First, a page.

She has helped Rebecca learn how to communicate with her peers at the mainstream school, and taught the other children about braille, using a cane and how they can be a friend to Rebecca. They've learnt to gently squeeze her hand to let her know they're there. Rebecca has formed meaningful relationships with her peers thanks to Sarah's patient and intuitive approach.
Sarah is even learning braille with Rebecca and she's found creative ways to teach the rest of the class how to write their own names in braille.
Nathan Geering strives to make the arts accessible to blind and partially sighted people. He worked with the playwright Kaite O'Reilly to find out why blind and partially sighted people don’t go to the theatre as much as their sighted counterparts. The answer was clear, audio descriptions just didn't make the experience engaging.
I worked with blind and partially sighted people to physicalise sounds, which means assigning a beatbox sound to a particular dance move.
Working with the sight loss community, Nathan developed the "Rationale Method of Audio Description", which assigns beatbox sounds to specific dance moves. He works with a poet to add emotion to audio descriptions.
Following the method's success, he now partners with arts organisations and film production companies to improve their audio description and make their output more accessible.
Nathan’s Injury Prevention Programme uses breakdancing to help blind and partially sighted people develop their spatial awareness and prevent injuries.
He works to make social activism available to everyone and has teamed up with the University of York to research the effect of watching dance for people with sight loss.
When Dave Steele performed Ben E. King’s Stand by Me at a Retinitis Pigmentosa (RP) support group, the emotional response he received from the audience gave him an idea. He began to call himself the Blind Poet and to use poetry to normalise the thoughts and feelings people with sight loss often have.
It was like flicking on a switch and I just couldn’t stop. I wanted to give people the support I didn’t get.
Dave Steele, the Blind Poet
Dave speaks openly and honestly about his struggles and invites other blind and partially sighted people to share their own thoughts and feelings.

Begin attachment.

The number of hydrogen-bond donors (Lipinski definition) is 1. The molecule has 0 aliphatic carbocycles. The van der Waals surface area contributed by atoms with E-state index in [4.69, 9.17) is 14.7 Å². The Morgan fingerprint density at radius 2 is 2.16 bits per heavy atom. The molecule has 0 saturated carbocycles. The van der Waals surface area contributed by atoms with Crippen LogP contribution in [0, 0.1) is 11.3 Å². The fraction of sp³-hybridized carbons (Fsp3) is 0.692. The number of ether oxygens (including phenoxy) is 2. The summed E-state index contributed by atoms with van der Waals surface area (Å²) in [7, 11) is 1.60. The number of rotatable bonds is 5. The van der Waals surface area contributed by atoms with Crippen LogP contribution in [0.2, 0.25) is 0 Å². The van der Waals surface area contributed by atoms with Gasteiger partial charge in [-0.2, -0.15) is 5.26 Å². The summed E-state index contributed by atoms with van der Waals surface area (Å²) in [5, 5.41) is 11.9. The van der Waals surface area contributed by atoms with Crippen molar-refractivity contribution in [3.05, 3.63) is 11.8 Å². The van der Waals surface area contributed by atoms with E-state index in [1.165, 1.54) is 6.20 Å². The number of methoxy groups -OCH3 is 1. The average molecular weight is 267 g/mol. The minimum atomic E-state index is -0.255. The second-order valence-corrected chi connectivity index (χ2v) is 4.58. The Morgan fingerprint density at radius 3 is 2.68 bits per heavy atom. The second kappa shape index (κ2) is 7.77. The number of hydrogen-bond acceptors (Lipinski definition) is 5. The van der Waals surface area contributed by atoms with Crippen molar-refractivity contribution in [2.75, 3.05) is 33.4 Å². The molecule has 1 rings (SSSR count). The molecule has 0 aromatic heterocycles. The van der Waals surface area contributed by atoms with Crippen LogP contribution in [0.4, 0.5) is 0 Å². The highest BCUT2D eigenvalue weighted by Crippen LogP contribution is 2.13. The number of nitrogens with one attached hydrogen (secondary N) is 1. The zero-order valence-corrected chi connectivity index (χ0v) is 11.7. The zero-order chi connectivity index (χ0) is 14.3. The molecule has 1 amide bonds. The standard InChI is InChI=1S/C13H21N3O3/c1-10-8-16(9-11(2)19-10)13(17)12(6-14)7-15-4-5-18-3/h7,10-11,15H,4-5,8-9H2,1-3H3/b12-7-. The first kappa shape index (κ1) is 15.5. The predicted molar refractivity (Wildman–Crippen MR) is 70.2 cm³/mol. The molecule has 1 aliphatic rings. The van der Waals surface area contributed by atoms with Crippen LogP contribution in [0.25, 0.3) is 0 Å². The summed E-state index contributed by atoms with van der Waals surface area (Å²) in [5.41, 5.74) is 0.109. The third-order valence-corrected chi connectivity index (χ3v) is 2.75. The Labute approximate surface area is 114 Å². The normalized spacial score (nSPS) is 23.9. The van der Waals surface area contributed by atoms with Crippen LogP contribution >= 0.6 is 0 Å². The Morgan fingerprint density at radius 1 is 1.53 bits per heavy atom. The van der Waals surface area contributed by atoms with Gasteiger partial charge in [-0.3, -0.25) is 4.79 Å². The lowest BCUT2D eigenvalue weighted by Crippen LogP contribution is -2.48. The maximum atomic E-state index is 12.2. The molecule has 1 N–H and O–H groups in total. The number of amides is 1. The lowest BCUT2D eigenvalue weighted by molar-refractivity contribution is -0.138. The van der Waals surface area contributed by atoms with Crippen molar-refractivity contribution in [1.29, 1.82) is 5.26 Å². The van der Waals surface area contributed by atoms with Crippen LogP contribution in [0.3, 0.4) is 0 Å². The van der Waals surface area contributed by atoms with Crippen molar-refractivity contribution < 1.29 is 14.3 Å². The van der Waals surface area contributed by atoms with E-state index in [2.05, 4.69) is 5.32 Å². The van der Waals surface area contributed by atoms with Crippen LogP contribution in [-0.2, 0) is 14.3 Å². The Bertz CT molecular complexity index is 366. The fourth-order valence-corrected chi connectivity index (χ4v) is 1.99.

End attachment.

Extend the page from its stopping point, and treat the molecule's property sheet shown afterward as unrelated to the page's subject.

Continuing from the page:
To date, he has written and posted over 800 poems online and his Blind Poet Facebook group is one of the largest support groups in the world for people with RP.
Dave has published three hugely successful collections of his poetry for adults and recently wrote a children’s book, Austin’s Amazing Adventures, which features a young boy with vision impairment.
Claire Sisk uses social media to challenge misconceptions about sight loss and to share tips for navigating life as a blind or partially sighted person. She uses humour to educate and to break down barriers.
Claire works hard to break down the myths surrounding sight loss and visual impairment.
Natasha Mendum, one of Claire's nominators
Claire started posting on social media when an incident in a supermarket made her realise how badly awareness needs to be raised about what sight loss really means.
She shares fun and entertaining videos on TikTok, Facebook and Instagram, often using humour to educate. She asks her followers to contact her if they need support and holds one-to-one video calls with people who need her help.
Claire now has over 148,000 followers on TikTok and has taken part in Channel 4’s Altogether Different campaign. Snapchat has even created a micro-documentary about her.
When Hannah Burgess posted about Nystagmus on Instagram, she had no idea that it would lead to a child being diagnosed far earlier than she would have been otherwise. Hannah's friend saw the post and remembered it when she had concerns about her child's sight.
I want to target parents of children with visual impairment. I feel like they get told loads of scary things about what their child’s future holds. But I want parents to know it can be positive, it isn’t all negative.
Realising she could use social media to help other parents, Hannah started posting regularly about Albinism and Nystagmus, conditions that she was born with.
As a mum herself, Hannah shares her own experiences on Facebook, Instagram and TikTok with the aim of helping the parents of children with vision impairment feel positive about the future. She also speaks at schools and has written a children’s book about a little girl with Nystagmus.
The charity VocalEyes is led by the belief that blind and partially sighted people should have the best possible opportunities to experience and enjoy art and heritage.
The whole team rose to the challenge of Covid, to open up new worlds of digital work and platforms to blind audiences, providing hope, solace and opportunity in difficult and restrictive times.
Joanna Wood, VocalEyes' nominator